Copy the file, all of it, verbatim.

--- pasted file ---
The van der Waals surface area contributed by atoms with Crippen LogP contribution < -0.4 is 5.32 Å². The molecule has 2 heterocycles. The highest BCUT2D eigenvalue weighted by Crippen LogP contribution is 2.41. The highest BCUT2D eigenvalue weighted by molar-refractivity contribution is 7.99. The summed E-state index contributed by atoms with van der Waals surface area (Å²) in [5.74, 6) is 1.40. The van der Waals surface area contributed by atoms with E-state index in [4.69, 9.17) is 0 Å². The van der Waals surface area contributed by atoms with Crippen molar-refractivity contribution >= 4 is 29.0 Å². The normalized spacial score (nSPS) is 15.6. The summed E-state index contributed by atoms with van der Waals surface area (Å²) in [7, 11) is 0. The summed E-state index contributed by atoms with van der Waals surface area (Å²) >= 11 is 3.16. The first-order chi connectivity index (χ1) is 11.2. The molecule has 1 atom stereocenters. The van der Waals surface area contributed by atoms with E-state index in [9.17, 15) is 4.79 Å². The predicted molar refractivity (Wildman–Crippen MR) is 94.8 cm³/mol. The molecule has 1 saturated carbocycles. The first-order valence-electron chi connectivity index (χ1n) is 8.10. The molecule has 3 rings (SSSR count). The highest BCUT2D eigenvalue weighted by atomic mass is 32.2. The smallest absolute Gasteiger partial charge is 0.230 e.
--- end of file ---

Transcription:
The van der Waals surface area contributed by atoms with Crippen LogP contribution < -0.4 is 5.32 Å². The molecule has 2 heterocycles. The highest BCUT2D eigenvalue weighted by Crippen LogP contribution is 2.41. The highest BCUT2D eigenvalue weighted by molar-refractivity contribution is 7.99. The summed E-state index contributed by atoms with van der Waals surface area (Å²) in [5.74, 6) is 1.40. The van der Waals surface area contributed by atoms with E-state index in [4.69, 9.17) is 0 Å². The van der Waals surface area contributed by atoms with Crippen molar-refractivity contribution >= 4 is 29.0 Å². The normalized spacial score (nSPS) is 15.6. The summed E-state index contributed by atoms with van der Waals surface area (Å²) in [7, 11) is 0. The summed E-state index contributed by atoms with van der Waals surface area (Å²) >= 11 is 3.16. The first-order chi connectivity index (χ1) is 11.2. The molecule has 1 atom stereocenters. The van der Waals surface area contributed by atoms with E-state index in [9.17, 15) is 4.79 Å². The predicted molar refractivity (Wildman–Crippen MR) is 94.8 cm³/mol. The molecule has 1 saturated carbocycles. The first-order valence-electron chi connectivity index (χ1n) is 8.10. The molecule has 3 rings (SSSR count). The highest BCUT2D eigenvalue weighted by atomic mass is 32.2. The smallest absolute Gasteiger partial charge is 0.230 e.